Last March, Russian President Vladimir Putin posed for a photo beside a large Arctic glacier. Later, he asserted his country’s claim to the oil underneath it. “Natural resources, which are of paramount importance for the Russian economy, are concentrated in this region,” he said in remarks to Russian state media. Without supporting evidence, Putin claimed that $30 trillion worth of black gold lay beneath his country’s portion of the Arctic. Oil companies from other countries would be welcome to help extract these reserves, he said, but they would be extracted one way or another. And the riches would flow to Russia.
Easier said than done. Putin has long dreamed of reaping profits from Arctic oil. But sanctions, low oil prices, and the weather have proven significant obstacles. Now, with Donald Trump as president, Putin faces yet another potential speed bump—one he didn’t face when Barack Obama was in the White House. He has to compete with the United States for business in the polar region.
Over the last month, Trump has moved to open more of the U.S. Arctic to oil development. On Friday, he took the first step of “an aggressive effort to drill for oil in the Arctic National Wildlife Refuge, one of the country’s most pristine and environmentally sensitive areas,” according to The Washington Post. The 19 million-acre portion of Alaskan coast had been off-limits to oil developers since 1980, when Congress designated it as protected wilderness. But that changed in December, when Congress passed a tax bill that included a provision allowing drilling in ANWR’s coastal plain. Now, Trump has started the process of leasing that plain to oil and gas companies. He plans to formally issue leases as soon as next year.
This alone wouldn’t be problematic for Russia; there’s enough oil to go around. But at the same time Trump has been making it easier for oil companies to develop in the U.S. Arctic, he’s making it harder for them to develop in Russia’s portion. In early April, he placed tough new sanctions on Russia that targeted some of the country’s richest men—many of them oil executives. Under the terms of the sanctions, American companies cannot conduct business with those men or their companies.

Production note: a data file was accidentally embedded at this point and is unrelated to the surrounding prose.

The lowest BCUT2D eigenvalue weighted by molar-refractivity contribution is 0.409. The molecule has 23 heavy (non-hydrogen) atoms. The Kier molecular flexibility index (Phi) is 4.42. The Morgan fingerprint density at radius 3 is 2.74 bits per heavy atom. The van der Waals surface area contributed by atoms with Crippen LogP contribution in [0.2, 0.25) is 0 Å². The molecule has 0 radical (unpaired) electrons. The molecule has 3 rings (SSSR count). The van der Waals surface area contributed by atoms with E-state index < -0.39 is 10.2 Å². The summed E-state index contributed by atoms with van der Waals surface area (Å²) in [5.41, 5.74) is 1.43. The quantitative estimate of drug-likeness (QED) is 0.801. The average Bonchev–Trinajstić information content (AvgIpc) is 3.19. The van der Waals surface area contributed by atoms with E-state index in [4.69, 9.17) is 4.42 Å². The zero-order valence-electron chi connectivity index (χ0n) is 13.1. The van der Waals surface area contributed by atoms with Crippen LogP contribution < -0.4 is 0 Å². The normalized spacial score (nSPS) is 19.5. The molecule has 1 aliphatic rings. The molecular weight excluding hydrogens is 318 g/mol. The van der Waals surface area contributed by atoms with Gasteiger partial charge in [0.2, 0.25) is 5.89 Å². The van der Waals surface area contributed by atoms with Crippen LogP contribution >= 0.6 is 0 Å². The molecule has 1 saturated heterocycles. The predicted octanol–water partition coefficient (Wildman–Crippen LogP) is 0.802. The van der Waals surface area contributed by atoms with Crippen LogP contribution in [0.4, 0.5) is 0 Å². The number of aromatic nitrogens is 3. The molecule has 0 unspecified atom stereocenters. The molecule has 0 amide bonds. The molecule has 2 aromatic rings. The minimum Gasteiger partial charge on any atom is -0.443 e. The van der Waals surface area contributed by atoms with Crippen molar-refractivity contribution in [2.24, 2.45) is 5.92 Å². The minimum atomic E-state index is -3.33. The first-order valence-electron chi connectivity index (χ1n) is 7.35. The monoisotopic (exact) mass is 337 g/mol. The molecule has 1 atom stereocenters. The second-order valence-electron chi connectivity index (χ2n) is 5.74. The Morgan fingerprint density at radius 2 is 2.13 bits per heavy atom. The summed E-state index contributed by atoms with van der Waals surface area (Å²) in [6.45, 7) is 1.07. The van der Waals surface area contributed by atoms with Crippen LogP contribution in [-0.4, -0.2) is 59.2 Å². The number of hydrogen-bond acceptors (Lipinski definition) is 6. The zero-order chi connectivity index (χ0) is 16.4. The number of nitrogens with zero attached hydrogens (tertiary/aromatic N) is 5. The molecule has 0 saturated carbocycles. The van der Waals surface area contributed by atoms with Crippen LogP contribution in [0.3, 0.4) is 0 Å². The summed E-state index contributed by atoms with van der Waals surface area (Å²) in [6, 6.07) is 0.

More important, Trump’s sanctions make Western oil companies broadly wary to invest in Russia, said Victoria Herrmann, president of the The Arctic Institute, a think tank. The Obama administration and the European Union had already placed sanctions on Russia in 2014 that prohibited the country’s use of drilling equipment and technology from America and Europe. “These new sanctions are an indication that the general relationship [between Russia and the U.S.] is not going to improve in the coming years,” Herrmann said. “And you don’t want to invest in something that’s uncertain, because oil takes a long time to extract and sell.”
Oil companies are already leaving Russia as a result of the sanctions. In February, ExxonMobil announced it was leaving a valuable venture with Rosneft, Russia’s largest oil company, to drill millions of acres on and offshore in Russia’s Arctic. This was a huge blow to Putin, who had “personally blessed the arrangement, which envisioned decades of exploration in some of Russia’s richest, untouched fields,” according to Bloomberg. ExxonMobil cited sanctions as the reason for its withdrawal.
Those companies leaving Russia are also seeing new opportunity in America—specifically the Arctic National Wildlife Refuge, Herrmann said. “The opening of ANWR has definitely changed the conversation, and changed where companies are pursuing business,” she said. “With an administration that’s not just pro-oil, but pro-oil in Alaska specifically, you have a revitalization of companies that didn’t see the appeal now being quite eager.”
These aren’t the makings of a brewing oil war between Russia and America, though. Neither the opening of ANWR or Russian sanctions were done with the explicit purpose of gaining a competitive edge in the Arctic oil race. Trump opened ANWR to appease fossil fuel interests and Alaska Senator Lisa Murkowski. He sanctioned Russia for interfering in the 2016 election.
But the notion that such a race exists could benefit Putin. Arctic oil extraction is important to Russia’s economy and its self-image. So sanctions or not, Russia will continue to aggressively pursue it: The country announced on Monday that it will begin active offshore drilling in the Arctic next year. “State media can now showcase how strong Russia is in the face of the Untied States,” Herrmann said. “Despite the sanctions, despite Exxon pulling out, Russian oil hasn’t stopped. It’s hit a speed bump, but they’re still opening up new fields.”
Unlike Russia, though, America doesn’t need the oil from its Arctic territory to sustain its economy. So luring oil companies to Alaska only comes at the expense of one of America’s most wild, pristine environments—and may further contribute to climate change. “The United States can develop in ANWR and Russia can simultaneously do the same there; this isn’t a zero sum game,” Herrmann said. “The likely outcome here is that Russia and the U.S. both ramp up oil.”